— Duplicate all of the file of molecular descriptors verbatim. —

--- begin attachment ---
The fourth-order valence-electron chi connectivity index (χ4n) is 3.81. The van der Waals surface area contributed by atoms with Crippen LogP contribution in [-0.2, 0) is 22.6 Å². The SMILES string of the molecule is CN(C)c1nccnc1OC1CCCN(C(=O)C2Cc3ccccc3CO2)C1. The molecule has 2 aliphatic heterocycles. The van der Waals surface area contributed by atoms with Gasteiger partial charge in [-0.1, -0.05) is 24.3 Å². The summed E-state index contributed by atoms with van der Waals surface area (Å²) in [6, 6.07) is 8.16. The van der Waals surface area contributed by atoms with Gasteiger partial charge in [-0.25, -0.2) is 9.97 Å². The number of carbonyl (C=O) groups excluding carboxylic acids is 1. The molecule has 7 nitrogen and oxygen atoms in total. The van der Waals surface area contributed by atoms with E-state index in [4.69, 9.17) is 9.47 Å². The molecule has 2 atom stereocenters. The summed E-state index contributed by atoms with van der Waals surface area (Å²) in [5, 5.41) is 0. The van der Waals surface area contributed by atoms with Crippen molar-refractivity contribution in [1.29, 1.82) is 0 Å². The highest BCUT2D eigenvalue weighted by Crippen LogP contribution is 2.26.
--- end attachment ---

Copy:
The fourth-order valence-electron chi connectivity index (χ4n) is 3.81. The van der Waals surface area contributed by atoms with Crippen LogP contribution in [-0.2, 0) is 22.6 Å². The SMILES string of the molecule is CN(C)c1nccnc1OC1CCCN(C(=O)C2Cc3ccccc3CO2)C1. The molecule has 2 aliphatic heterocycles. The van der Waals surface area contributed by atoms with Gasteiger partial charge in [-0.1, -0.05) is 24.3 Å². The summed E-state index contributed by atoms with van der Waals surface area (Å²) in [6, 6.07) is 8.16. The van der Waals surface area contributed by atoms with Gasteiger partial charge in [-0.25, -0.2) is 9.97 Å². The number of carbonyl (C=O) groups excluding carboxylic acids is 1. The molecule has 7 nitrogen and oxygen atoms in total. The van der Waals surface area contributed by atoms with E-state index in [4.69, 9.17) is 9.47 Å². The molecule has 2 atom stereocenters. The summed E-state index contributed by atoms with van der Waals surface area (Å²) in [5, 5.41) is 0. The van der Waals surface area contributed by atoms with Crippen molar-refractivity contribution in [1.29, 1.82) is 0 Å². The highest BCUT2D eigenvalue weighted by Crippen LogP contribution is 2.26.